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This Day In Market History: NYSE Launches After-Hours Trading

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This Day In Market History: NYSE Launches After-Hours Trading
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Each day, Benzinga takes a look back at a notable market-related moment that occurred on this date.

What Happened?

On this day 27 years ago, the NYSE began after-hours stock trading for the first time.

Where The Market Was

The Dow closed at 2,965.12. The S&P 500 traded at around 377.63. Today, the Dow is trading at 25,320.73 and the S&P 500 is trading at 2,786.85.

What Else Was Going On In The World?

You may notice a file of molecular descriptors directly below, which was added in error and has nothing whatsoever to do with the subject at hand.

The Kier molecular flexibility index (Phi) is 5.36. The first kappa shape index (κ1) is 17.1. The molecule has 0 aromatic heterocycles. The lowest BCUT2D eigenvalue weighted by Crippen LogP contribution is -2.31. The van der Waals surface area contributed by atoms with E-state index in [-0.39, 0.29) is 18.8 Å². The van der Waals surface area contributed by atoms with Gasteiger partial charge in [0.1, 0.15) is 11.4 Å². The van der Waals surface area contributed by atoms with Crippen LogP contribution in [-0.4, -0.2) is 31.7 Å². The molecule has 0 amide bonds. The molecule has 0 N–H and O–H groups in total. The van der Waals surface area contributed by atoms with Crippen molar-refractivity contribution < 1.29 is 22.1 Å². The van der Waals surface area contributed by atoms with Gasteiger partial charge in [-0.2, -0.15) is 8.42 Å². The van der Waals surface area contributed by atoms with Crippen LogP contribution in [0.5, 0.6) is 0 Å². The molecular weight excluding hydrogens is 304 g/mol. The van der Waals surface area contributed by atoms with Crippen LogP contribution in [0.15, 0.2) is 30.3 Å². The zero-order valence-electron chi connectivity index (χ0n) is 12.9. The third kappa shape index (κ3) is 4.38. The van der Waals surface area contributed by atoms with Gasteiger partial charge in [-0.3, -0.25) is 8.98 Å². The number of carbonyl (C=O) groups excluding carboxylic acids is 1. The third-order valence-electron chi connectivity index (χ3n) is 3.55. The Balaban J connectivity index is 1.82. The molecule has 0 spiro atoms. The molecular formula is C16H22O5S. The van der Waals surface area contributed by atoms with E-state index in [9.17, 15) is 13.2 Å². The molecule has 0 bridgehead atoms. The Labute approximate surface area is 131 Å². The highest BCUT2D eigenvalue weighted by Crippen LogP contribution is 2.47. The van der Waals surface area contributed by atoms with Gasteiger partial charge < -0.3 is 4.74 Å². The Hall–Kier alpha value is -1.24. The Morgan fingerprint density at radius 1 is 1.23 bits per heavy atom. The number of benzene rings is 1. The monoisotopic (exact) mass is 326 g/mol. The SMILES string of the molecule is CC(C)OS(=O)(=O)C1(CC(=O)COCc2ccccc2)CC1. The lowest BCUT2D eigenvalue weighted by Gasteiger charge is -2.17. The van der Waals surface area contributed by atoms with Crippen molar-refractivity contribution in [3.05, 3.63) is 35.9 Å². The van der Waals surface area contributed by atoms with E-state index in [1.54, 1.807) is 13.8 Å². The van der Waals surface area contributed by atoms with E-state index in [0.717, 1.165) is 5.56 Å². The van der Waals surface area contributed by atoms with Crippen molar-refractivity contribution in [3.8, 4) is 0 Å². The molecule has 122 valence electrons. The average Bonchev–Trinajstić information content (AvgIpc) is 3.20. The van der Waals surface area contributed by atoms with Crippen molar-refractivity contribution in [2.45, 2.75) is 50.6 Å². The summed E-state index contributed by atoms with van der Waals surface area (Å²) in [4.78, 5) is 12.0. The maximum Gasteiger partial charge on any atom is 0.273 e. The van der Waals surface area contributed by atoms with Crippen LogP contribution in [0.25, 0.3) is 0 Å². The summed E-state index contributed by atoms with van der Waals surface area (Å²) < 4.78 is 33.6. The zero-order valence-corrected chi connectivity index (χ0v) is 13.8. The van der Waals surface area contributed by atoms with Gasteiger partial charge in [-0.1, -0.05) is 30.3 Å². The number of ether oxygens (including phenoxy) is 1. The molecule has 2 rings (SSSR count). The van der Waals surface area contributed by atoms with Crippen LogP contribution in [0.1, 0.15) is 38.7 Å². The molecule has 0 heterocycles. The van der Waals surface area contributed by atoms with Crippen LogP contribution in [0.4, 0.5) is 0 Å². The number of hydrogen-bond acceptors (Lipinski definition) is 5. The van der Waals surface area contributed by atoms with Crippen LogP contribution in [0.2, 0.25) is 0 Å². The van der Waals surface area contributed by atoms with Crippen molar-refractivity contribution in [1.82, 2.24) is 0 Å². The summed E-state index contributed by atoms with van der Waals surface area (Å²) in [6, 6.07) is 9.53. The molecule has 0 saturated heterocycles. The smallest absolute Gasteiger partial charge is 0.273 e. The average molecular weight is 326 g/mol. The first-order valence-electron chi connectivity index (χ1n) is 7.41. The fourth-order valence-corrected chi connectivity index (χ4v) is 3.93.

In 1991, the number of computers connected to the early internet passed the 1 million mark. Jeffrey Dahmer was arrested after the remains of 11 men and boys were found in his apartment in Milwaukee. A gallon of gasoline cost $1.12.

Extended Trading Hours

Since 1985, the regular trading hours for the NYSE and the Nasdaq have been 9:30 a.m. to 4 p.m. ET. The NYSE opened up to after-hours trading in June 1991, allowing institutional investors to trade until 5:15 p.m. for the first time.

As electronic communication networks became more popular over the years, many retail traders gained access to after-hours trading as well. Hours were extended by the major markets, and today traders can make premarket trades from 4 a.m. to 9:30 a.m. and after-hours trades from 4 p.m. to 8 p.m.

Traders who take advantage of after-hours trading can be the first to react to major catalysts such as earnings reports, but the after hours session can be extremely volatile and dangerous due to the relative lack of liquidity in the market.

Related Links:

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Trading After-Hours Can Be A Dangerous Game

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